THREE years ago, Leeming resident Sarah Twomey was a mother of two asking “what can I do?”
Her two daughters – Eve and Maya, aged three and one at the time – were both receiving treatment for hip dysplasia, a relatively unknown condition where the hip joints fail to develop normally.
But Ms Twomey’s question was not posed from a position of helplessness.
What she wanted to know was how she could help other parents in a similar position.
From that she founded Healthy Hips Australia, a not-for-profit group offering resources and education on hip dysplasia.
“Quite often the biggest impact is on families,” Ms Twomey said.
“It affects how you hold (your child), how you feed them, how they are seated in the car, and there’s different stages of treatment.
“Parents can feel overwhelmed, then guilty because they don’t want to moan about something that isn’t life threatening.”
Hip dysplasia – also known as developmental dysplasia of the hip – occurs when the ball and socket of the hip do not sit correctly.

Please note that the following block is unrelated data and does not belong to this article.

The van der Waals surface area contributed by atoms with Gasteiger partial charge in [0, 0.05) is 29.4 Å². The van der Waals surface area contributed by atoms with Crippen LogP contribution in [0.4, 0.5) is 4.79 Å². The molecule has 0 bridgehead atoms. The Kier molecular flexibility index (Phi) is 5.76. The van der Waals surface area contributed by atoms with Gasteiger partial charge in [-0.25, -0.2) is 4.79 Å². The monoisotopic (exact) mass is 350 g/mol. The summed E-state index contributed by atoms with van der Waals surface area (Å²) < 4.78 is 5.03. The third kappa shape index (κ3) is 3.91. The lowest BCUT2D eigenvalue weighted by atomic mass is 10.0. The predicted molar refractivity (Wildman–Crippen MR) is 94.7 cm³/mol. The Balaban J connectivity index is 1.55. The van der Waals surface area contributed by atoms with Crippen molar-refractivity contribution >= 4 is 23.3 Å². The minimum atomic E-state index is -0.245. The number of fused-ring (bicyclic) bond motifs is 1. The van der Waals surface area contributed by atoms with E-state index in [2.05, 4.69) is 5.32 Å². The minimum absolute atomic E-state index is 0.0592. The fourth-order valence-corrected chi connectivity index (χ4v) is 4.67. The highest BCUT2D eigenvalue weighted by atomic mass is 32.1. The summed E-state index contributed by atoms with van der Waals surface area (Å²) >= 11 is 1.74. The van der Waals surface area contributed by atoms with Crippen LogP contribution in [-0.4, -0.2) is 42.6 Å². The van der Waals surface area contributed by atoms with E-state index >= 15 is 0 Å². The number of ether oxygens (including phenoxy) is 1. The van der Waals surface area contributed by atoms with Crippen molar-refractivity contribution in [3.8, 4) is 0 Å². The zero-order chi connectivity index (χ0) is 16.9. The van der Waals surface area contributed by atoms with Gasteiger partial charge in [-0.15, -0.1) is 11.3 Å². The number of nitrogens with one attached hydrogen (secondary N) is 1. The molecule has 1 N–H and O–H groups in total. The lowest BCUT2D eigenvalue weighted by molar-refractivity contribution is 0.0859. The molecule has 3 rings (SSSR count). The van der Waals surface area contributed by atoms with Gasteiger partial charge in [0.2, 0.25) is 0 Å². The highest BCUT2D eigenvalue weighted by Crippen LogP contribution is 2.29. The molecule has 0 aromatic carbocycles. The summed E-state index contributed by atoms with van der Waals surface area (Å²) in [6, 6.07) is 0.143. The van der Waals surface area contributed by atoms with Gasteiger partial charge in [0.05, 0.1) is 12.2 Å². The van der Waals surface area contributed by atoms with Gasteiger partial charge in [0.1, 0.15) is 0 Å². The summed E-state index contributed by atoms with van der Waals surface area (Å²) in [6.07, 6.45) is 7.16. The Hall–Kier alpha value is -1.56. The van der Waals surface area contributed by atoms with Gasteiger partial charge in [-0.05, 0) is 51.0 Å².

Left untreated, it can lead to decreased functionality in the joints and has been identified as a cause of early on-set arthritis.
Ms Twomey said just half of the families seeking support through her organisation had heard about the condition prior to their child being diagnosed with it.
With one in six full-term newborns having some hip instability, she said she wanted to increase awareness significantly.
“Parents are the best advocates for their children,” she said.
“Arming them with the knowledge about the risk factors for, and potential signs of, this condition means they can help their child to be diagnosed as early as possible.
“Many don’t even realise they have a family history of hip issues until their child’s treatment commences which prompts the conversation to be had with extended family.”
For information, visit www.healthyhipsaustralia.org.au.